cambodia, read

John Burgess’ ‘A Woman of Angkor’

I’ve just received a copy of John Burgess’ new novel, A Woman of Angkor, published by River Books. This book intends to be a historical novel that takes the regular people of the ancient Khmer kingdoms as seriously as most take the rulers.

It also comes highly recommended by folks with reputations, at least judging this particular book by the blurbs on its cover, including lauds from archaeologist Michael Coe, and art historian and Angkor tour guide author Dawn Rooney.

Most promising in terms of its writing style, however, is the lovely quote from John le Carre:

Burgess has done something that I believe is unique in modern writing: set a credible and seemingly authentic tale in the courts and temples of ancient Angkor to stir the imagination and excite our historical interest.

I’m looking forward to reading it in my spare free moments, and would love to hear from readers in the comments if they have read it, or might read it along with me.

The chapters are generally quite short, so I’m going to set very modest pace of 1-2 chapters a day. I’ll write up my comments below, as well.

edit: I’ve decided against summarizing in the comments below, both to preserve against spoilers, and to allow for a more summary writeup at the end.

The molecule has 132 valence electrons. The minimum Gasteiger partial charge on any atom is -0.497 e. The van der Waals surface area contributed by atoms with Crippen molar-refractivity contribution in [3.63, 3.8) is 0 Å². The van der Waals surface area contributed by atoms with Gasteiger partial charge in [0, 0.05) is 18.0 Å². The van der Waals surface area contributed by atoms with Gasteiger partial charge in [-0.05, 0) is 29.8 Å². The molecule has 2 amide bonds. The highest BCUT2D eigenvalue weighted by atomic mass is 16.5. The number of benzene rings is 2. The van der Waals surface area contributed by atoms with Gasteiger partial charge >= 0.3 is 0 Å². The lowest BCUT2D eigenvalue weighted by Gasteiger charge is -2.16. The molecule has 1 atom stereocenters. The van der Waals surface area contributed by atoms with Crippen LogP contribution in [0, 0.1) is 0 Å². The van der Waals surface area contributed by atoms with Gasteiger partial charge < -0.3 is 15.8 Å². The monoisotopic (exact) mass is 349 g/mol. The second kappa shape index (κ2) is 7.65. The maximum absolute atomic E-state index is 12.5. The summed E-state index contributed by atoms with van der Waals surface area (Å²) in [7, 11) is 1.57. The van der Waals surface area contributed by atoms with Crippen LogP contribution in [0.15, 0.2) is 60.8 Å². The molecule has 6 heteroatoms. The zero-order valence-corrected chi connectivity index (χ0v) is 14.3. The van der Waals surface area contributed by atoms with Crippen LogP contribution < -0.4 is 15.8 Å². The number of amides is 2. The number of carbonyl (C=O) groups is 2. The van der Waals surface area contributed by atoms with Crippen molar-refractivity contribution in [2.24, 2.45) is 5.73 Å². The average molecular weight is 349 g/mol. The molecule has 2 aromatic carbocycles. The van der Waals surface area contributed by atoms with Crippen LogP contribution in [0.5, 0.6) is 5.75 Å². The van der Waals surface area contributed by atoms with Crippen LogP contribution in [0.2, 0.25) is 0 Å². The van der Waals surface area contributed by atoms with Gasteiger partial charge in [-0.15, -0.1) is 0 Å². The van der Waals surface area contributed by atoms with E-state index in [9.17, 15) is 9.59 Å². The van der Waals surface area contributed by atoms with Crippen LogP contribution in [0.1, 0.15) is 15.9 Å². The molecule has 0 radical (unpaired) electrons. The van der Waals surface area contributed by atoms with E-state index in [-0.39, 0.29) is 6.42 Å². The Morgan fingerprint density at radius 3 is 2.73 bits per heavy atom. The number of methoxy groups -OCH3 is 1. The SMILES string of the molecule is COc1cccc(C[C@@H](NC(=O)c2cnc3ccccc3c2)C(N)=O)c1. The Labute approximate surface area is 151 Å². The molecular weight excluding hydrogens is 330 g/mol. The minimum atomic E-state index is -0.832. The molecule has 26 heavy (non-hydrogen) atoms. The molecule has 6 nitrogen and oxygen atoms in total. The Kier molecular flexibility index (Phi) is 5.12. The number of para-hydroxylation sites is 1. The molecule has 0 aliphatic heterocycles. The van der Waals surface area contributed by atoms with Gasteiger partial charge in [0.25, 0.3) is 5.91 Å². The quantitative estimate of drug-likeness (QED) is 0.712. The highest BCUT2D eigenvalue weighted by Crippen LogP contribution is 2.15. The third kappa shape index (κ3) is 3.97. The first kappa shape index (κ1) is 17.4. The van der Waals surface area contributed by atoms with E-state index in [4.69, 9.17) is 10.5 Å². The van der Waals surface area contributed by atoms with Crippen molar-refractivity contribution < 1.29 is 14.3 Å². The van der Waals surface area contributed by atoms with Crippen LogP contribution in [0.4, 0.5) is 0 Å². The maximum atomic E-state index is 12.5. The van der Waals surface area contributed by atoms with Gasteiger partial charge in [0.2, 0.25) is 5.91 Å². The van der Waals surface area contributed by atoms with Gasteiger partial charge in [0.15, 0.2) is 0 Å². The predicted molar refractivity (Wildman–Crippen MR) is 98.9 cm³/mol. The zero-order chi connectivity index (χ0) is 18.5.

4 thoughts on “John Burgess’ ‘A Woman of Angkor’

  1. Alison says:

    I’ve been keen to read this along with 2 other novels based in Cambodia:

    Temple of a Thousand Faces

    and The Map of Lost Memories

    Once I finish 4th Game of Thrones book I’ll join in your “Woman of Angkor” book club!

  2. So, I finished Burgess’ book a week or so ago. I’ve been busy with writing my own prose, and haven’t had a chance to follow up here, but:

    It’s a lovely book. It’s a bit Zelig-esque. For you younger people, that means that the main characters somehow end up participating in nearly every important moment in the Twelfth Century in which the book is set, much like Forrest Gump shows up at nearly every important event in the mid-to-late Twentieth Century. Normally, that would be a criticism, but as the first historical novel set entirely in this period (of which I am aware), perhaps that impulse was too hard to ignore, and may be forgiven. Indeed, for the first novel set in this period, the Zelig approach is part of the pleasure.

    The writing is direct, clear, and simple, all of which I intend as general compliments. Burgess’ experience as a journalist shows through in his writing. Some may find the writing too simple, and I myself would have appreciated a slightly more ‘literary’ writing style, but Burgess’ focus is clearly the *story,* so again I decline to criticize.

    I rarely link to the Cambodia Daily anymore, since they’ve started the disastrous policy of charging for online content (seriously? Even with major international brands like the New York Times, charging for content is furiously debated as a reasonable strategy; do they really think there are enough people in the world who want to read the Cambodia Daily’s few exclusives – the rest can all be found online for free – that charging us for it will *increase* their readership and sales, and not decrease it? Shaking my head, over here). However, since a recent review gave away most of the plot, for those who like spoilers, head over here:

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